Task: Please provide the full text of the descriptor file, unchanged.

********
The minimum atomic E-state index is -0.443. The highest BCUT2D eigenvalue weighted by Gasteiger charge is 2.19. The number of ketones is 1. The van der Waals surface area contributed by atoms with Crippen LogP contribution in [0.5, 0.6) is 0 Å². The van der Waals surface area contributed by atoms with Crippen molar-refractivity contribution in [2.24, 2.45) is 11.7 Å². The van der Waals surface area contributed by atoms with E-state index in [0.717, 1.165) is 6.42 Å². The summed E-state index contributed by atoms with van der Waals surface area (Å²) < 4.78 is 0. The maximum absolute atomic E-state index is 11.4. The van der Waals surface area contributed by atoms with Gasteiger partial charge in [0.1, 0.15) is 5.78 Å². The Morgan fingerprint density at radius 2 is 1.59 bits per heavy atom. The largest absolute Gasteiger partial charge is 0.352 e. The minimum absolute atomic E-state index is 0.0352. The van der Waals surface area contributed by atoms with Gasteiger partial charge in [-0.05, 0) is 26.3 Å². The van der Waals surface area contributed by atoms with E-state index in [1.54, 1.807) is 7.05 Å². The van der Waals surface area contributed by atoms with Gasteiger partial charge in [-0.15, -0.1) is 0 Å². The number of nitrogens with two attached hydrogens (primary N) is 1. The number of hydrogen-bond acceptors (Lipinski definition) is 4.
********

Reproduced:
The minimum atomic E-state index is -0.443. The highest BCUT2D eigenvalue weighted by Gasteiger charge is 2.19. The number of ketones is 1. The van der Waals surface area contributed by atoms with Crippen LogP contribution in [0.5, 0.6) is 0 Å². The van der Waals surface area contributed by atoms with Crippen molar-refractivity contribution in [2.24, 2.45) is 11.7 Å². The van der Waals surface area contributed by atoms with E-state index in [0.717, 1.165) is 6.42 Å². The summed E-state index contributed by atoms with van der Waals surface area (Å²) < 4.78 is 0. The maximum absolute atomic E-state index is 11.4. The van der Waals surface area contributed by atoms with Gasteiger partial charge in [0.1, 0.15) is 5.78 Å². The Morgan fingerprint density at radius 2 is 1.59 bits per heavy atom. The largest absolute Gasteiger partial charge is 0.352 e. The minimum absolute atomic E-state index is 0.0352. The van der Waals surface area contributed by atoms with Gasteiger partial charge in [-0.05, 0) is 26.3 Å². The van der Waals surface area contributed by atoms with E-state index in [1.54, 1.807) is 7.05 Å². The van der Waals surface area contributed by atoms with Gasteiger partial charge in [-0.15, -0.1) is 0 Å². The number of nitrogens with two attached hydrogens (primary N) is 1. The number of hydrogen-bond acceptors (Lipinski definition) is 4.